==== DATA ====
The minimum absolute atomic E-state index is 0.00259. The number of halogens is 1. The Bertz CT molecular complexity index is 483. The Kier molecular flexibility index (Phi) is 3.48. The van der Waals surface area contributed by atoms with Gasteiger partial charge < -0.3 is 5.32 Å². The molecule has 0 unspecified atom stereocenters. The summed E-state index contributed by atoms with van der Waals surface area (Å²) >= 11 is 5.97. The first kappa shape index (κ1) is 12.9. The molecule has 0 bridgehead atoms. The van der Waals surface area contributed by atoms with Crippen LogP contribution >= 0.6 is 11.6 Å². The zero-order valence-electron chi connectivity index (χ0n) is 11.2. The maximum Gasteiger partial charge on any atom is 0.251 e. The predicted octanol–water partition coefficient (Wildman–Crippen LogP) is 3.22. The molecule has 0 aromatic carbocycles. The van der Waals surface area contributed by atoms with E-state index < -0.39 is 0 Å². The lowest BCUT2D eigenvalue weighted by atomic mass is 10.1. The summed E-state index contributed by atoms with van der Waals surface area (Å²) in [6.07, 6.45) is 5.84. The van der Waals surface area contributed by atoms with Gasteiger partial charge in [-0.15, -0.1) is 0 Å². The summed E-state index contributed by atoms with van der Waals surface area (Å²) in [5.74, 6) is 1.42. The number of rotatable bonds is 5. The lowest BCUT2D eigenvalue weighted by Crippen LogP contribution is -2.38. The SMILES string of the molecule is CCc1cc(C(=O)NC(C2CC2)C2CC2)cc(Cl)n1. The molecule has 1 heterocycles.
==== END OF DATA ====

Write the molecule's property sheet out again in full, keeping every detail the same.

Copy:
The minimum absolute atomic E-state index is 0.00259. The number of halogens is 1. The Bertz CT molecular complexity index is 483. The Kier molecular flexibility index (Phi) is 3.48. The van der Waals surface area contributed by atoms with Gasteiger partial charge < -0.3 is 5.32 Å². The molecule has 0 unspecified atom stereocenters. The summed E-state index contributed by atoms with van der Waals surface area (Å²) >= 11 is 5.97. The first kappa shape index (κ1) is 12.9. The molecule has 0 bridgehead atoms. The van der Waals surface area contributed by atoms with Crippen LogP contribution >= 0.6 is 11.6 Å². The zero-order valence-electron chi connectivity index (χ0n) is 11.2. The maximum Gasteiger partial charge on any atom is 0.251 e. The predicted octanol–water partition coefficient (Wildman–Crippen LogP) is 3.22. The molecule has 0 aromatic carbocycles. The van der Waals surface area contributed by atoms with E-state index < -0.39 is 0 Å². The lowest BCUT2D eigenvalue weighted by atomic mass is 10.1. The summed E-state index contributed by atoms with van der Waals surface area (Å²) in [6.07, 6.45) is 5.84. The van der Waals surface area contributed by atoms with Gasteiger partial charge in [-0.15, -0.1) is 0 Å². The summed E-state index contributed by atoms with van der Waals surface area (Å²) in [5.74, 6) is 1.42. The number of rotatable bonds is 5. The lowest BCUT2D eigenvalue weighted by Crippen LogP contribution is -2.38. The SMILES string of the molecule is CCc1cc(C(=O)NC(C2CC2)C2CC2)cc(Cl)n1. The molecule has 1 heterocycles.